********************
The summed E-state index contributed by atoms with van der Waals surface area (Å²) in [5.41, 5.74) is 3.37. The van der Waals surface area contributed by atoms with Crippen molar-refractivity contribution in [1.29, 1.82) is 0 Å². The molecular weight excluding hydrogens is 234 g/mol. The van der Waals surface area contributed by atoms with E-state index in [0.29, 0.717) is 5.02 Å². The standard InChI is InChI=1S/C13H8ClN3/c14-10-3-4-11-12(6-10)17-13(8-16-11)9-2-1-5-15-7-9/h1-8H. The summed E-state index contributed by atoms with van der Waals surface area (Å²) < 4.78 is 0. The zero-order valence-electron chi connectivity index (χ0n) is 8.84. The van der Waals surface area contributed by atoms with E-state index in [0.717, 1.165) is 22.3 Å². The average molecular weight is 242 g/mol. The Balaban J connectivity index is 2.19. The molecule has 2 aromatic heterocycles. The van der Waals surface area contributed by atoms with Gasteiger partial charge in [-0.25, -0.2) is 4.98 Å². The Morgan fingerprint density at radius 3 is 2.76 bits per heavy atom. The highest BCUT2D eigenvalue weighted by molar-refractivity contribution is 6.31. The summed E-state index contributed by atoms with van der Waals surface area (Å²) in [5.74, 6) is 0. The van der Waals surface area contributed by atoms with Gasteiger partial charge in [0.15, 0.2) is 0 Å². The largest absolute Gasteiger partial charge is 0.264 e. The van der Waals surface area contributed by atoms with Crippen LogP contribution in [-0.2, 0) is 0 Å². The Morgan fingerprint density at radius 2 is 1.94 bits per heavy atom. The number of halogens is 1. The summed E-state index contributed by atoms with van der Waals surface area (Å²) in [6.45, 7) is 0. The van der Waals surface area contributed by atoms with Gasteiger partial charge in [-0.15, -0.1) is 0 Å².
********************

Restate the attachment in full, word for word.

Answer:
The summed E-state index contributed by atoms with van der Waals surface area (Å²) in [5.41, 5.74) is 3.37. The van der Waals surface area contributed by atoms with Crippen molar-refractivity contribution in [1.29, 1.82) is 0 Å². The molecular weight excluding hydrogens is 234 g/mol. The van der Waals surface area contributed by atoms with E-state index in [0.29, 0.717) is 5.02 Å². The standard InChI is InChI=1S/C13H8ClN3/c14-10-3-4-11-12(6-10)17-13(8-16-11)9-2-1-5-15-7-9/h1-8H. The summed E-state index contributed by atoms with van der Waals surface area (Å²) < 4.78 is 0. The zero-order valence-electron chi connectivity index (χ0n) is 8.84. The van der Waals surface area contributed by atoms with E-state index in [0.717, 1.165) is 22.3 Å². The average molecular weight is 242 g/mol. The Balaban J connectivity index is 2.19. The molecule has 2 aromatic heterocycles. The van der Waals surface area contributed by atoms with Gasteiger partial charge in [-0.25, -0.2) is 4.98 Å². The Morgan fingerprint density at radius 3 is 2.76 bits per heavy atom. The highest BCUT2D eigenvalue weighted by molar-refractivity contribution is 6.31. The summed E-state index contributed by atoms with van der Waals surface area (Å²) in [5.74, 6) is 0. The van der Waals surface area contributed by atoms with Gasteiger partial charge in [0.15, 0.2) is 0 Å². The largest absolute Gasteiger partial charge is 0.264 e. The van der Waals surface area contributed by atoms with Crippen LogP contribution in [-0.2, 0) is 0 Å². The Morgan fingerprint density at radius 2 is 1.94 bits per heavy atom. The number of halogens is 1. The summed E-state index contributed by atoms with van der Waals surface area (Å²) in [6.45, 7) is 0. The van der Waals surface area contributed by atoms with Gasteiger partial charge in [-0.15, -0.1) is 0 Å².